Mottahedan Projects opens with 'unconventional' pieces by western and Middle Eastern artists, while Shamsa Al Omaira's solo show explores the effects of restraint, all to good effect
There's no holding back Mottahedan Projects
Without Hope Without Fear
Away from the main gallery drag, and with a frontage that blends into the industrial patina of Al Quoz, Mottahedan Projects is certainly discreet. It opened during Art Dubai without the near-mandatory lavish launch or barrage of press releases.
So, it's amid this air of discretion that we check out the gallery's Dubai debut - Without Hope Without Fear,an exhibition title that riffs on the 16th-century painter Caravaggio's savant motto for his roller-coaster life.
"Artists who do unconventional things are the ones that make it," says Matt Mottahedan, the director and curator of the new space and anactive collector in London. "To be unconventional in your work demands that you have no fear."
With that in mind, Mottahedan has assembled a handful of artworks by Western and Middle Eastern artists who, he feels, are striking out for this hinterland. And there's some decent work on show here.
Take Tala Madani, a US-based Iranian artist, who uses stop-motion animation to bring to life the balding men she paints on canvas. In each of the video works, created last year, the clownish exploits of her men beginwith a cartoon-like absurdity - hurling hammers at each other, pushing each other in front of trains - only to climax in a discordant note of graphic violence.
Likewise, Reza Aramesh's sculpture, Action 125, is a visceral if familiar addition (with works in a similar series exhibited last year in Dubai). It is a wooden sculpture of a man in beat-up blue jeans lying on the floor with his hands behind his back. His eyes glisten at us with polychrome paint.
The Iranian artist is known for black-and-white images that depict non-professional actors "restaging" scenes from war photography and reportage. By extension, Aramesh has used all the visual motifs of European religious sculptures from its golden age in the 18th century (working with an atelier in the Italian Alps, one of the remaining few that specialises in this polychrome style of sculpture) to recreate a scene from Abu Ghraib prison in Iraq. The work carries ideas about martyrdom and the media.
Then there are the western artists: an amazing work by Matthew Monahan stands out. The American artist creates sculptures out of the most banal materials such as packing foam and fibreglass. The figure encased in this vice-like time capsule of detritus looks like remains that archaeologists might dig up in 300 years and say: "Ah, he was of the 21st century".
There are also a couple of pieces by Carroll Dunham from the 1990s that, despite the sweating colours of The Second Green Planet (a sort of snotty global apocalypse), show a relatively less abrasive side of the artist compared to his recent work. Look out as well for the collages by Lara Schnitger.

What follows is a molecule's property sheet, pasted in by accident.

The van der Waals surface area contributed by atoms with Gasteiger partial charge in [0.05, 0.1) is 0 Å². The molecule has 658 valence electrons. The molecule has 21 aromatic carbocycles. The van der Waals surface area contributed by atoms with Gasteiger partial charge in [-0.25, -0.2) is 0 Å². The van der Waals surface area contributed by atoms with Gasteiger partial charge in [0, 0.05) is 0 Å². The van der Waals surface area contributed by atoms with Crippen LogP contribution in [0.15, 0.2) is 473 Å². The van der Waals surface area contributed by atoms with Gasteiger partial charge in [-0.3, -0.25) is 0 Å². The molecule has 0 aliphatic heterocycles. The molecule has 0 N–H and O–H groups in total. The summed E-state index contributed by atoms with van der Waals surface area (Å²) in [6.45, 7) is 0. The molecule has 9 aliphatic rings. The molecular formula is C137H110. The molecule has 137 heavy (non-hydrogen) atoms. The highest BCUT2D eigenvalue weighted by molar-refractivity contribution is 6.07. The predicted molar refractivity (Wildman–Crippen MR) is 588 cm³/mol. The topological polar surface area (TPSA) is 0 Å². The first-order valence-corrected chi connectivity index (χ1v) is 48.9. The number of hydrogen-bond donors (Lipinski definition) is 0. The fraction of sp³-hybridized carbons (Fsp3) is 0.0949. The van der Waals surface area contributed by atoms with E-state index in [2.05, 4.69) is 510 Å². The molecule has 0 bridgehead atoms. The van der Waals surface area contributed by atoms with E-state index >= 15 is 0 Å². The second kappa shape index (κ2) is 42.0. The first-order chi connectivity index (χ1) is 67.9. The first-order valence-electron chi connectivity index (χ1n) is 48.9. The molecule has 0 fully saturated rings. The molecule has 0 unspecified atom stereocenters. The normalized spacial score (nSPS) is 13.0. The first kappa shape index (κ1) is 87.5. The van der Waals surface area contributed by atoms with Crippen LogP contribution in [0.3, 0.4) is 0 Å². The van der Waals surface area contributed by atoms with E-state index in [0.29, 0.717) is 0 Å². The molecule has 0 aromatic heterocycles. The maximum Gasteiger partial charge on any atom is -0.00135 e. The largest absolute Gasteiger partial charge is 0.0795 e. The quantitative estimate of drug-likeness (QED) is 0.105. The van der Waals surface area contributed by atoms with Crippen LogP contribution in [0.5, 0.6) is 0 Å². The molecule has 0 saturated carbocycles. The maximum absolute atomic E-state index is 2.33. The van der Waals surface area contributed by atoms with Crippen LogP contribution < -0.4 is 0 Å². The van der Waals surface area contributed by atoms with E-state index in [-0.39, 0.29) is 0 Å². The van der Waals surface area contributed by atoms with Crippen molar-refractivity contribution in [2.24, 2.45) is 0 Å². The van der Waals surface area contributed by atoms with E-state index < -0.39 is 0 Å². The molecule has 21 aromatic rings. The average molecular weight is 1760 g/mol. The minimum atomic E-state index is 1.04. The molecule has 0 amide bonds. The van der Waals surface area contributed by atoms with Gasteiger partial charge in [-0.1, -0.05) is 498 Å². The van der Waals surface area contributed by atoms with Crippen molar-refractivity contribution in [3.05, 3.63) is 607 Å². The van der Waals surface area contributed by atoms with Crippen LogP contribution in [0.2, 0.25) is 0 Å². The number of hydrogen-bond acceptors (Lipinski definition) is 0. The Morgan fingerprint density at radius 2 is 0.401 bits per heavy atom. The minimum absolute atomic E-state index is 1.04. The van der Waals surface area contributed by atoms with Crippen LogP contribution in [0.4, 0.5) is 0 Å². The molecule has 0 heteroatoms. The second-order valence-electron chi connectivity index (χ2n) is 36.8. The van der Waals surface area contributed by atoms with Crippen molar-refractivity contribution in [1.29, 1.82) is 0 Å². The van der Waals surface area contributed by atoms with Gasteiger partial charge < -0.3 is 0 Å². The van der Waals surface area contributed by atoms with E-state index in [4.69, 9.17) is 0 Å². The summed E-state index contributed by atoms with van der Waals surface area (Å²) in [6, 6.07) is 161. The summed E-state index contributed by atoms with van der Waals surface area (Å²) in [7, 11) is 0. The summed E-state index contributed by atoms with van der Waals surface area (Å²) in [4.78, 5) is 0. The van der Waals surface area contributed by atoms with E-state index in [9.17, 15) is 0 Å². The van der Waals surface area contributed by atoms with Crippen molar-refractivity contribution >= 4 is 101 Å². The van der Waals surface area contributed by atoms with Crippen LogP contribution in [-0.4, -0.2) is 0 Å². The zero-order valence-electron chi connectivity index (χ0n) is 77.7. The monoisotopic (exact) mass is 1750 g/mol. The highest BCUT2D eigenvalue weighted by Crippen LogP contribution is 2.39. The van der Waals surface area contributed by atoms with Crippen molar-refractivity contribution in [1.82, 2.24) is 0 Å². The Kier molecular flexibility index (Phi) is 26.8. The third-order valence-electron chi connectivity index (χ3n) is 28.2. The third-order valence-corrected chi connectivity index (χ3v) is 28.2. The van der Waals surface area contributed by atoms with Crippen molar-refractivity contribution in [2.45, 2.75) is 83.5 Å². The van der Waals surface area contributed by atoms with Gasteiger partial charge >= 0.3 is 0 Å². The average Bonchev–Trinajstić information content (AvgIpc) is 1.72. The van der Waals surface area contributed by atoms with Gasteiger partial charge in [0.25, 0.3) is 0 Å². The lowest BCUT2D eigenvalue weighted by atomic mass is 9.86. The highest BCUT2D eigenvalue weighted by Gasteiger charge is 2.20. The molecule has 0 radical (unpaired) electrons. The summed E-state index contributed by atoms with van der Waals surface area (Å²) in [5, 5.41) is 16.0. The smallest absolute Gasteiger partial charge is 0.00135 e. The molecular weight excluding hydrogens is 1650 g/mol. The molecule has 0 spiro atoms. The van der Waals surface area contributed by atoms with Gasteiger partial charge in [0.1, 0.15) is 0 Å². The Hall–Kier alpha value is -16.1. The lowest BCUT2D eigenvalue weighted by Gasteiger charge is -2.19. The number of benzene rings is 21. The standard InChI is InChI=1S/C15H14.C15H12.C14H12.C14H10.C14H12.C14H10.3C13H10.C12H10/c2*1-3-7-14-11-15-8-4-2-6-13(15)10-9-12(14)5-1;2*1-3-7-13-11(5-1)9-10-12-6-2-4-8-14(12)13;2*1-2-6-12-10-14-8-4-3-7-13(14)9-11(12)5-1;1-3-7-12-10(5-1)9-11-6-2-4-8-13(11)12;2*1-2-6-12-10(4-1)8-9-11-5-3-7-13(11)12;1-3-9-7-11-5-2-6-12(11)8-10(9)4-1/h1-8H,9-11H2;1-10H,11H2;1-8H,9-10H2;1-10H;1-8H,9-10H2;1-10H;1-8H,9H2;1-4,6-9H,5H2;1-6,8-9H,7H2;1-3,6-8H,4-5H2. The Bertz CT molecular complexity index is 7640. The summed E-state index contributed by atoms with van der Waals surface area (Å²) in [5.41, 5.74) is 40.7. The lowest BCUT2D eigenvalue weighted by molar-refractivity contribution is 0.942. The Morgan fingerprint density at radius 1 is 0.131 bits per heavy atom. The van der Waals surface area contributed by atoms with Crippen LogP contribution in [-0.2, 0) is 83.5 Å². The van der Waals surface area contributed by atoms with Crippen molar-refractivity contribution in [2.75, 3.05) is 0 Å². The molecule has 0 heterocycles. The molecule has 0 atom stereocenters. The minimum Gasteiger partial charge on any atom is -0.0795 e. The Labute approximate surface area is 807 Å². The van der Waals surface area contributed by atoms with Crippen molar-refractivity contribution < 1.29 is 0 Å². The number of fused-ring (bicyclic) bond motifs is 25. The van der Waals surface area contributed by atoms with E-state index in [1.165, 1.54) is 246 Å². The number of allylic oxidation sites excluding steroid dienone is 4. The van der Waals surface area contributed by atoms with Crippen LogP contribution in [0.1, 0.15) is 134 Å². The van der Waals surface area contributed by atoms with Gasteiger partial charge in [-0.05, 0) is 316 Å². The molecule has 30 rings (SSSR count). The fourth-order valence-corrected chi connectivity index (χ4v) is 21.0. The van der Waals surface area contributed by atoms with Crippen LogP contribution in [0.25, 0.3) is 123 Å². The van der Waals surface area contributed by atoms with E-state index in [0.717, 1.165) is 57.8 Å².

A lot of these pieces come from Mottahedan's personal collection, and he explains that the exhibition is about showing that engagement and interests can be global and need not be restricted by geography. While this isn't the most original of ideas, it's still good to see some of these pieces rolled out in Dubai.
But the problem lies in this opening show's discreetness. There are no labels and no catalogues. The exhibit space feels a little like an airy showroom as a result; totally at odds with the high-minded ideas that its curator posits. Passing traffic, I suspect, will leave curious but bewildered by what they've just seen.
It's still in its early days, and the gallerist insists that after summer the space will launch with appropriate pomp. Judging by what we've seen, there's more hope than fear at this stage.
• Mottahedan Projects, Al Quoz, Dubai, until June 21
Deer in the Headlights
A living room in which the furniture eerily rocks, a row of miniature Louis XVI chairs warped and dismembered, and a performance piece on opening night in which a model brandishing a lampshade on her head disturbed Abu Dhabi's assembled gallery goers - Shamsa Al Omaira's first solo show, Deer in the Headlights, sets a tone of unsettling domesticity. "These pieces speak about what happens when we restrain our personality," she says. "That's the struggle that we as human beings have. It's very frustrating."
Al Omaira's work is currently at Ghaf Art Gallery, ahead of her graduation from Zayed University's Visual Arts programme this summer. There's a stridently conceptual slant to what she's showing, but it also isn't simply a jumble of found objects and attached significance. The artist has designed these ominously swinging rocking chairs (powered by an off-puttingly obvious battery) and she designed the dress that the model was wearing at the impromptu opening night performance. Everything has been altered and shaped, and several of these pieces are driven with smart, developed ideas.
"I love the history of objects," she says. "The chairs that I work with all have a certain history to them, a lot based on French antiques and quite rare to find in shops."
Al Omaira explains that each piece of furniture (from the doll's house variety that she's tortured and attached like trophies to the wall, through to the eerie rockers) is a personification of individual histories as they are shaped by external factors.
Of the opening night performance she says: "A lampshade is used to diffuse the light - it's a metaphor about being concealing or diffusing your personality. I'm from a society where everyone knows everyone. Sometimes I want to be that person."
Keep an eye out for the paintings on stretched fabric - again, more chairs. But they offset the installation works to create a coherence and togetherness in the exhibition that looks promising.
Ghaf Art Gallery, Al Khaleej Al Arabi Street, Abu Dhabi until Thursday